When I posted my transformation photo, I was not in a good place. I examined that before photo constantly, looking for differences and idolizing my most extreme features. The eating disorder loved these photos; they acted as a reminder that I had this body before, and I could get it again. These sick photos were images that I deleted once I began true recovery, for I didn’t want to give myself the opportunity to trigger myself in a moment of weakness. Holding onto these photos, even for a transformation picture, seems risky to me.

For others struggling with eating disorders, these images are also problematic. Eating disorders love to compare, and the proliferation of sick photos acts as a direct means of comparisons. I remember looking at before photos of other individuals at my worst, critiquing myself and using them as a motivation to restrict and exercise more. These photos provide similar ammunition to eating disordered individuals that got the #proana and #promia tags reported.

Even though these photos will likely not act as a trigger to the general public, they do perpetuate the oversimplification of eating disorders in society. Eating disorders are mental illnesses and are rooted in issues beyond weight, but these transformation pictures only acknowledge the physical aspects of eating disorders that are already overemphasized in society. In addition, they suggest that weight restoration is the only requirement for eating disorder recovery, which we know is not true. Some may be struggling the most at a healthy weight, and others may not even have to undergo weight restoration in order to recover, but this does not make their struggle less valid.

Instead of physical transformation photos, I want to see the joys of recovery captured on camera. Eating disorder recovery is more about gaining freedom and happiness rather than weight, and I want to see that on Instagram.

If you or someone you know is struggling with an eating disorder, you can call the National Eating Disorders Association Helpline at 1-800-931-2237.

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I always thought people were lying to me when they said the words “It gets better.” I thought I would wake up and fear the food I would have to eat for every single day of the rest of my life. Yet, I woke up this morning after having a three-course meal with some friends and never felt more joy.

The last few years, anorexia clouded my perception of what the world had to offer me. My life was consumed by thoughts associated with food, weight and calories. I had no enthusiasm for recovery; I felt purely controlled by fear of food. Listening to anorexia led to me being unable to support myself, yet now I am sitting here a year later about to make myself pancakes for breakfast. Everything has changed.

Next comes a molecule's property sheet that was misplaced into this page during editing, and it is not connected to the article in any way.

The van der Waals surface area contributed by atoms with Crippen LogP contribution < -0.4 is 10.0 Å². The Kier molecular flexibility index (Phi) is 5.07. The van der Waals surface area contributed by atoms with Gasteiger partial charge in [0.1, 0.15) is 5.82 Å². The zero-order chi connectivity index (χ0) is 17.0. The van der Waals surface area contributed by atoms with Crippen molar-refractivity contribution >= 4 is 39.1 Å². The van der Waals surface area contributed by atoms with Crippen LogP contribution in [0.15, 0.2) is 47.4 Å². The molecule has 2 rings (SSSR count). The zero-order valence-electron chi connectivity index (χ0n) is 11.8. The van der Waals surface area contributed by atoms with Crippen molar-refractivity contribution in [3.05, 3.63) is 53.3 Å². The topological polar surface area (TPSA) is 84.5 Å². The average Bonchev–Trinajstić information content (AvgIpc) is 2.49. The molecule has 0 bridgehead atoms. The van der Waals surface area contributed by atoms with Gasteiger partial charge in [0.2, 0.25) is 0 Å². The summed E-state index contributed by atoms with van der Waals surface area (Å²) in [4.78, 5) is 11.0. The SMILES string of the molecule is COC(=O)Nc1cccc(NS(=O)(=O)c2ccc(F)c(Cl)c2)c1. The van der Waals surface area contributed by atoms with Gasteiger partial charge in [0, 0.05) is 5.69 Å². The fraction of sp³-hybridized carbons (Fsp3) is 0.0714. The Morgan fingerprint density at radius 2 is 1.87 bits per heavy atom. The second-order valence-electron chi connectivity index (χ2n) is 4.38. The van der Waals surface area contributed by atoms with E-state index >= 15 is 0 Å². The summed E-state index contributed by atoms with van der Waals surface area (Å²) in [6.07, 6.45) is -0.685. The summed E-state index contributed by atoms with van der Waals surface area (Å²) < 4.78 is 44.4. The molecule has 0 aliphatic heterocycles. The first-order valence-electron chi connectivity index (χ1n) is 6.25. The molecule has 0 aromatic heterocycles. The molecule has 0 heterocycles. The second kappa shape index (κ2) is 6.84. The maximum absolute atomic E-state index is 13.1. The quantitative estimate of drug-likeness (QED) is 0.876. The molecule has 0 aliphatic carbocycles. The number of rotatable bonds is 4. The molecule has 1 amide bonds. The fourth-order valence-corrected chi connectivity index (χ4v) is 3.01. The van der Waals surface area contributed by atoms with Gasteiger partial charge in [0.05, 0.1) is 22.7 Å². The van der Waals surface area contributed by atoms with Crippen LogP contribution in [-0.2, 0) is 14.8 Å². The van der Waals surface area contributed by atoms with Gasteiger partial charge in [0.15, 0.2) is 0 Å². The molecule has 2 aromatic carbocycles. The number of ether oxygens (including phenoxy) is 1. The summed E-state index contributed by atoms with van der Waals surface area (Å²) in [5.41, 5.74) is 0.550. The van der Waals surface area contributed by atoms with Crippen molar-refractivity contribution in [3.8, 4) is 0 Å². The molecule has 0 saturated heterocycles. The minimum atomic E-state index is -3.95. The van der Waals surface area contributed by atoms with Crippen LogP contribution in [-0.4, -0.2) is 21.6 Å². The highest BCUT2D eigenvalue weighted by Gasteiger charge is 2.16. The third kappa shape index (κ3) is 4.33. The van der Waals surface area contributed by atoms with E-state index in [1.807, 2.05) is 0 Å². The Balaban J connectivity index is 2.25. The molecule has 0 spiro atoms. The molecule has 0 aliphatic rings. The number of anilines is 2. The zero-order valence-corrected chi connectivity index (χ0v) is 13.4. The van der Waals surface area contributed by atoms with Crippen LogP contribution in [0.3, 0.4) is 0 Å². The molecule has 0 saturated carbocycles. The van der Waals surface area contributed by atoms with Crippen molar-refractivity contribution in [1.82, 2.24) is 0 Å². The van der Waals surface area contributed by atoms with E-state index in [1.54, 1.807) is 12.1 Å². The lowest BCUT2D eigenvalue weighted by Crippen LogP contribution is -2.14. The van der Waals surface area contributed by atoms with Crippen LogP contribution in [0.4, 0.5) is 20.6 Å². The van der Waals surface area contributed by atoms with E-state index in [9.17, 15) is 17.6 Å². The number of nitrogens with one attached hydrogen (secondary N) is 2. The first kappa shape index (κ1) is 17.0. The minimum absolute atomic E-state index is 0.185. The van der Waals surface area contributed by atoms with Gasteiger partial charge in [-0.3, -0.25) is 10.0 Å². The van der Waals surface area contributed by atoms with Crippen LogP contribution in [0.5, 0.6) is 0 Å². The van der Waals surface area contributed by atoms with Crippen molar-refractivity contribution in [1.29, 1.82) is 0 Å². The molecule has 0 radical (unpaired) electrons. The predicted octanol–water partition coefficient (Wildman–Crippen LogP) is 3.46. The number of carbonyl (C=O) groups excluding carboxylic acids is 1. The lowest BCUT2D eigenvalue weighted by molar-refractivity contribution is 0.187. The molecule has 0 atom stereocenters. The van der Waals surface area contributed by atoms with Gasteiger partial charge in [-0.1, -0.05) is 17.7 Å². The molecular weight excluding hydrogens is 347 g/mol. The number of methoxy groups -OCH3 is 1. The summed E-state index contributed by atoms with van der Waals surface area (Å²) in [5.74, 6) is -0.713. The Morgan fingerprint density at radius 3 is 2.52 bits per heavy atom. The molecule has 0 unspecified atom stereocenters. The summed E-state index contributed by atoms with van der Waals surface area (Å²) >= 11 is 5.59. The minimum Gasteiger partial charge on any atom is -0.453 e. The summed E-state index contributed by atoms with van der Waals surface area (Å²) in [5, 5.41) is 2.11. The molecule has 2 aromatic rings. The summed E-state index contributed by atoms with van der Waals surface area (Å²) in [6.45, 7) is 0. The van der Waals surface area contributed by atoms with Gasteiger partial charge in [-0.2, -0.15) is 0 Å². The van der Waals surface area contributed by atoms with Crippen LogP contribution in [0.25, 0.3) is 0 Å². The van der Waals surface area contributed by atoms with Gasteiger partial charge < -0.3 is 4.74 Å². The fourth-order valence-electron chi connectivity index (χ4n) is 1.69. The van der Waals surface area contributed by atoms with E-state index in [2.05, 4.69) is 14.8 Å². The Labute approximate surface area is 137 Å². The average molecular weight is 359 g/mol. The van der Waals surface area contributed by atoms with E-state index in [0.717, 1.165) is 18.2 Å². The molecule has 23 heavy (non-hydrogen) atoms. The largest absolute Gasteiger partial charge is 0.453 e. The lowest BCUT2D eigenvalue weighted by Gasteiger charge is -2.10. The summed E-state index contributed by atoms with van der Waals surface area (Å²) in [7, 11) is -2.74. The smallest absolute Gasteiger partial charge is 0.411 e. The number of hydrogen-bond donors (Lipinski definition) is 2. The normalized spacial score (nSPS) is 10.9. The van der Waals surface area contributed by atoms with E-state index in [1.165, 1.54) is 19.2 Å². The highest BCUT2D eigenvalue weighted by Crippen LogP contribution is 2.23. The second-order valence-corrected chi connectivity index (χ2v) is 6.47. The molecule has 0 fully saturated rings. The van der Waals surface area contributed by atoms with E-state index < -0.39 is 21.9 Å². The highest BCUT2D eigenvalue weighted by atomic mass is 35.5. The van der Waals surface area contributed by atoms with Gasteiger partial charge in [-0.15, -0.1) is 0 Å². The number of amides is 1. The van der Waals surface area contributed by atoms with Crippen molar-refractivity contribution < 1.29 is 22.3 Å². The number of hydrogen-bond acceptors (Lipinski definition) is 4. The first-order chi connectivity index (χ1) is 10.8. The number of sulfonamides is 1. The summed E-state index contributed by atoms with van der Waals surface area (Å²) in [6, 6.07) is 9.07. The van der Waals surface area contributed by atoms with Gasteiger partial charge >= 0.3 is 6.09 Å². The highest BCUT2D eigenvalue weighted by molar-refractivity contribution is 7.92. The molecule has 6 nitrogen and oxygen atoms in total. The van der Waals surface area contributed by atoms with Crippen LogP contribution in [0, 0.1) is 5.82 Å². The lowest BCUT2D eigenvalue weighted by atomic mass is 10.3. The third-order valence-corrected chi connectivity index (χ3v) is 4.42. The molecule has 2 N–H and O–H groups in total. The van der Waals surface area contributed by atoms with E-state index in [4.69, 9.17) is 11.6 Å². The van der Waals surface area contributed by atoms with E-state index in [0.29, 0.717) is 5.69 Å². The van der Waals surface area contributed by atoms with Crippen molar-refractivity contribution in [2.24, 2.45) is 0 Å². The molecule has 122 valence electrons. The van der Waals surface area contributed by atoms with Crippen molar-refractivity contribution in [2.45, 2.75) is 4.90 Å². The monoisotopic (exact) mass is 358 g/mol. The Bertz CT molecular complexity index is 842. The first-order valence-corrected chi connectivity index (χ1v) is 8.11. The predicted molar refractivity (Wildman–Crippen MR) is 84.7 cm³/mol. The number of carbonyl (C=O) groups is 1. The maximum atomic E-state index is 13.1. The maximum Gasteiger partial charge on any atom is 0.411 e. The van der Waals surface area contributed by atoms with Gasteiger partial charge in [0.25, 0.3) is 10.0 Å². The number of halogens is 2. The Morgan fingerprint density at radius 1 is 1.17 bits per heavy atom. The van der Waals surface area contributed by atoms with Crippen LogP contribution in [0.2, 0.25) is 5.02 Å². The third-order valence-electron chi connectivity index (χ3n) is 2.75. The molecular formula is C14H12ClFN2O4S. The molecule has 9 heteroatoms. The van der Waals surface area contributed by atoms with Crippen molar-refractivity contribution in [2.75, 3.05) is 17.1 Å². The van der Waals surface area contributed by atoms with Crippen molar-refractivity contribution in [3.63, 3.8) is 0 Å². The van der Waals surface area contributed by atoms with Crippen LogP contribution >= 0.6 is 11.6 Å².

Accepting recovery is one of the greatest choices I have ever made. At first, it felt unnatural and painful. It would involve crying and refusing food, yet five minutes later, picking the fork up and completing the meal. It would involve planning relapse, yet waking up and doing the opposite. And it involved powering through the hardest moments in my journey. Slowly, it got easier. It got easier to say yes to the piece of pizza or the slice of cake, but it wasn’t just food that got better; my gratitude towards life improved. I began to smile more, laugh more, dance more, I started to accept myself and my imperfections more. Since starting my recovery, I have done things I never thought I would have the opportunity to do; I started to live, I opened up more, I went out for meals, I went on holidays, I helped people who were fighting similar battles.

In my darkest hours, people told me to never give up, even if I couldn’t see the light at the end of the tunnel, and for a while I couldn’t see it. However, I am soon celebrating a year since being discharged from the hospital, I have handed in my university application to study psychology in the hope of helping others, I am going traveling for nine months in my gap year, I have a job, and I am soon taking my final exams. Choosing recovery from anorexia has been the hardest thing I have ever done, and it certainly has not been a straight line. There have been relapses and breakdowns, but there have been such beautiful moments, too. And for me, each of those happy moments makes the worst moments worth it.

To those who struggle to see the light at the end of the tunnel: In the end, I don’t believe anybody can say they regretted recovery. Choosing recovery can give you infinite opportunities that you may miss out on if you continue to believe what anorexia tells you. I could never imagine myself in the place I am today; however, each day living in recovery, my life keeps improving, and I know every step I take in recovery will lead me to one day being fully recovered.

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If you or someone you know is struggling with an eating disorder, you can call the National Eating Disorders Association Helpline at 1-800-931-2237.

We want to hear your story. Become a Mighty contributor here.